GOP hesitant to use spending to fight Obama’s amnesty

The Washington Examiner — Now that Republicans are poised to take control of both chambers of Congress, their conservative base will be expecting GOP leaders to take immediate and decisive action to block President Obama’s recent executive action on immigration.

They may end up disappointed.

Republican leaders in both the House and Senate pledged in December that while they could do little in a divided Congress to stop Obama’s immigration directive in 2014, January would bring them new powers to block the move because Republicans will take control of the upper chamber.

“Congress will act,” incoming Senate Majority Leader Mitch McConnell promised in a floor speech.

But McConnell and other Republican leaders, eager to win the public’s approval over how they run Congress, are wary of instigating a spending battle with the president that could hurt the public’s trust. They want to show they can govern without the threat of a government shutdown.

So they may be reluctant to use spending legislation, which lawmakers tout as “the power of the purse,” to try to stop Obama’s executive action.

“Funding is the single, biggest, most effective tool” to block Obama, Republican Sen. John Cornyn of Texas acknowledged to the Washington Examiner. “But, the president has to sign the bill. So that’s problematic in itself.”

Cornyn, who will become the No. 2 Senate leader in January, said Republican lawmakers may instead begin considering “other ways” to deal with Obama’s executive action, such as a vote on a tough border security measure.

“Our range of choices,” Cornyn said, “are not all that high.”

But a move to defund the executive action is exactly what conservatives are expecting, particularly in the House, where dozens of GOP lawmakers protested the $1.1 trillion spending bill that passed in December because it didn’t block Obama’s executive action.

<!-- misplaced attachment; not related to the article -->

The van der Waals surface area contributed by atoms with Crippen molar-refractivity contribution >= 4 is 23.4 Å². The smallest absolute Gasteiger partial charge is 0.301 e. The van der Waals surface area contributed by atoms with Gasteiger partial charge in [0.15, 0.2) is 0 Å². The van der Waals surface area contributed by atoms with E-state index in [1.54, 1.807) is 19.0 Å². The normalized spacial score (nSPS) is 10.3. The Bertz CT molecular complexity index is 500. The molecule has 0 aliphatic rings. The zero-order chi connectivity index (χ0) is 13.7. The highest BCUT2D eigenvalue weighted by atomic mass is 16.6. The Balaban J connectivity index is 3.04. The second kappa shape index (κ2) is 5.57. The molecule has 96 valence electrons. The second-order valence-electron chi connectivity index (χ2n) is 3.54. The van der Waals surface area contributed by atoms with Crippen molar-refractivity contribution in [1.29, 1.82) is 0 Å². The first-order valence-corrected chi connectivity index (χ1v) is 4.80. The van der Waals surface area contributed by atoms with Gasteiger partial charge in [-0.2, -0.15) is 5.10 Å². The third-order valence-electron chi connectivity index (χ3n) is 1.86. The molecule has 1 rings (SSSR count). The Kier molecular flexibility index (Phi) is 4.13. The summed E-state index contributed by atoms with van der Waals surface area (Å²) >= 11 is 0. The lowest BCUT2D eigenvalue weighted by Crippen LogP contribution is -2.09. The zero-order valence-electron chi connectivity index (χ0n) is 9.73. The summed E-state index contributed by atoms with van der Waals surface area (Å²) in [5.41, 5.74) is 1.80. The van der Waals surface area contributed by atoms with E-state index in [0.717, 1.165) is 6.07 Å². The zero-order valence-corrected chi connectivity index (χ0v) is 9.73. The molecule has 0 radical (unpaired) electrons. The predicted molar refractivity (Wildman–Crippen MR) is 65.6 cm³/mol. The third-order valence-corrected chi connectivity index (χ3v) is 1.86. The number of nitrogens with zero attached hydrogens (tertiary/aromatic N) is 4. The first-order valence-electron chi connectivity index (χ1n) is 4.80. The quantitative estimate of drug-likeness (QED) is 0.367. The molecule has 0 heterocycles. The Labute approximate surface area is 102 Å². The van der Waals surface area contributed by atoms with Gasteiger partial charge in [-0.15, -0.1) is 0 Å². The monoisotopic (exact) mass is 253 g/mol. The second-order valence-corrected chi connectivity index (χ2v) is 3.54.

Obama on Nov. 20 announced he will stop the deportation of more than 5 million illegal immigrants and allow them to obtain work permits and Social Security numbers that will eventually make them eligible for federal benefits.

Conservatives immediately clamored for the GOP to block money the federal government will need to carry out Obama’s order.

But GOP leaders persuaded them to wait until the new year.

Conservatives tell the Examiner they plan to hold the GOP leadership accountable for that promise.

“The expectation is there’s going to be a fight,” Rep. Doug Collins, R-Ga., told the Examiner. “The leadership has made a commitment to pull this back.”

As part of the spending deal Congress approved in December, the two parties agreed to fund the Department of Homeland Security in a short-term measure that expires Feb. 27.

When that bill expires, conservatives say they expect GOP leaders to agree to a new DHS spending measure that either strips out funding for Obama’s immigration directive or includes a provision banning the federal government from carrying it out.

“My own hope,” said Rep. Trent Franks, R-Ariz., “is that we will fund the Department of Homeland Security’s legitimate responsibilities while defunding [the] unconstitutional executive order the president has signed.”

On the House side, GOP leaders aren’t backing away from their December pledge to conservatives, although they say no decisions have been made.

“Republicans are likely to include a measure to stop the president’s action on the homeland funding bill,” a top House Republican aide told the Examiner.

That’s all but guaranteed to prompt a veto fight with the president, and Republicans do not control enough votes in the House or Senate to override a veto.

With the exception of a handful of Senate conservatives, including Sens. Ted Cruz of Texas and Mike Lee of Utah, most Republicans in the Senate have little appetite for a spending showdown with the president.

Sen. John Barrasso, R-Wyo., a member of the GOP leadership team, isn’t ruling out the defunding route and said it’s under consideration. But he acknowledged that while Republicans will have 54 votes in January, they aren’t enough to block a potential Democratic filibuster.

Republicans, Barrasso said, also plan to address Obama’s executive action in other ways, such as the upcoming nomination hearings and vote on Loretta Lynch, Obama’s pick to succeed Attorney General Eric Holder.

“It’s going to be a big part of those hearings,” Barrasso said.